Getting married in church is personal, meaningful, spiritual and beautiful, just as you want it to be.
So here are some of the reasons to choose one of the beautiful church buildings in the Usk Ministry Area for your wedding.
A church is so much more than simply a venue for your wedding. Unique and special things become part of your marriage, on the day itself and beyond:-
- A church wedding will add a spiritual dimension to your marriage. The ceremony includes God and looks to him for help and guidance. God’s blessing is the main attraction for many couples, whatever their beliefs.
- You can make amazing vows, or promises, in a church. You can only make vows this big in a church. These vows, made in public, will help you to stay together and grow together. God and your church are there for you to help you keep your vows.
- The Vicar has a very particular role to play in your wedding. They can blend ancient tradition and modern experience to reflect your story. Because of the relationship with the Vicar, your wedding can be made personal, memorable, meaningful and beautiful.
- Church buildings offer outstanding beauty. Old, intimate or grand, our buildings are some of the most stunning wedding venues, with all being listed buildings.
- Church buildings offer centuries of history. Imagine all the couples who have married in your local church, some of whom may well be your family. You can feel you’re becoming part of history itself, the bigger plan, by marrying in the same place as your relatives. We know these sorts of connections can make your day even more special.
- You can be involved in making choices about your ceremony.
- For some people, a church simply seems like the proper place to get married. Churches can be described as ‘peaceful’, ‘serene’, or having an atmosphere that makes marrying there a particularly special experience.
- And after your wedding, you’ll realise that a church is more than simply a wedding venue.
Getting married in the Church in Wales
The introduction to the Church in Wales Marriage Service describes marriage as a gift from God. The Bible teaches that marriage is a life-long, faithful union between a man and a woman, and compares married love with the love Jesus has for his people – a love expressed in his willing sacrifice of himself on the cross.
Marriage is a gift of God through which husband and wife may grow together in the knowledge, love and service of God. It is given that, united with one another in heart, in mind and in body, they may increase in love and trust. God joins husband and wife in life-long union as the foundation of family life (in which children are born and nurtured and) in which each member of the family, in good times and in bad, may find strength, companionship and comfort, and grow to maturity in love. Marriage enriches society and strengthens community.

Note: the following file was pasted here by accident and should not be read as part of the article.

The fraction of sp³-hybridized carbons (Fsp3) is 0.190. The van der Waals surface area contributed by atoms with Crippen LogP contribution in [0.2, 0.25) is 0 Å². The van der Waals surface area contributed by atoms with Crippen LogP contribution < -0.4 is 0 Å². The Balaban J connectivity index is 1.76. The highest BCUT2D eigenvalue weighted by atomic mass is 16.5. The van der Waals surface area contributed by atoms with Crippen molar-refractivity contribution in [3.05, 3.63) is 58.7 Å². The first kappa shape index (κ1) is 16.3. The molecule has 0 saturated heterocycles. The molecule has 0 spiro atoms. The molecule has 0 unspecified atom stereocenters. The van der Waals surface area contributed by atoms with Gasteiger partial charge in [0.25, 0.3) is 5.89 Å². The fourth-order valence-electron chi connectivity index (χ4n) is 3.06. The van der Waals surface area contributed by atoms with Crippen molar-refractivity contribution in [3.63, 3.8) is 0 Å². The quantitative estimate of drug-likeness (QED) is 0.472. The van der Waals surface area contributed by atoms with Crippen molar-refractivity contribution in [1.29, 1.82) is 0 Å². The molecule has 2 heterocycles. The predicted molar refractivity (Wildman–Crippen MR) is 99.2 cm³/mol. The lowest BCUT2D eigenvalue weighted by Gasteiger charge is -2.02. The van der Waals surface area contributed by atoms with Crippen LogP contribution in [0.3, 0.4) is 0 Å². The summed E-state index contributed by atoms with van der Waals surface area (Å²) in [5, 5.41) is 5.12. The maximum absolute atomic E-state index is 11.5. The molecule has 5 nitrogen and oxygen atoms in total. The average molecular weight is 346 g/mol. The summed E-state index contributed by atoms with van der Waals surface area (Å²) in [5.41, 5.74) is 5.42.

from the Church in Wales order for Holy Matrimony
Jesus therefore sets the greatest example of unconditional, self-sacrificial love – a model that husband and wife can seek to follow in the way they love one another, each putting the other’s needs first. At the heart of the marriage ceremony is the exchange of vows, in which a couple make a public declaration of lifelong commitment to love each other, whatever the future may bring.
Christians believe that in marriage we find the proper expression of our sexuality, a secure environment for bringing up our children, and an important element of stability for the wider community.
You have a right to be married in your local parish church.
The law requires that at least one of those to be married should:
- resides in the parish where the wedding is to take place, or
- be a regular worshipper in the parish and to have your name entered on the church electoral roll, or
- have a ‘qualifying connection’. A ‘qualifying connection’ as described in the Marriage (Wales) Act 2010 is that you were baptised or confirmed in the parish, that you or a parent formally lived for at least six months in the parish, that you or a parent formerly habitually attended worship in the parish for at least six months or that a parent or grandparent had been married in the parish.
If you are under the age of eighteen, you must have your parents’ consent to marry.
There are special guidelines on church marriage if you have been divorced (see FAQ).
The normal preliminary to getting married in the Church in Wales is by banns, the procedure of notifying people of your intention to marry. There are circumstances in which some form of licence, such as a Common Licence or Special Licence, is more appropriate. Your vicar or rector will advise you about this. More information about the various legal preliminaries to marriage is available from the Faculty Office website.
If you are thinking of a church wedding, you should contact the Vicar for an initial discussion and fill out the application form which you can download here: Wedding Application Form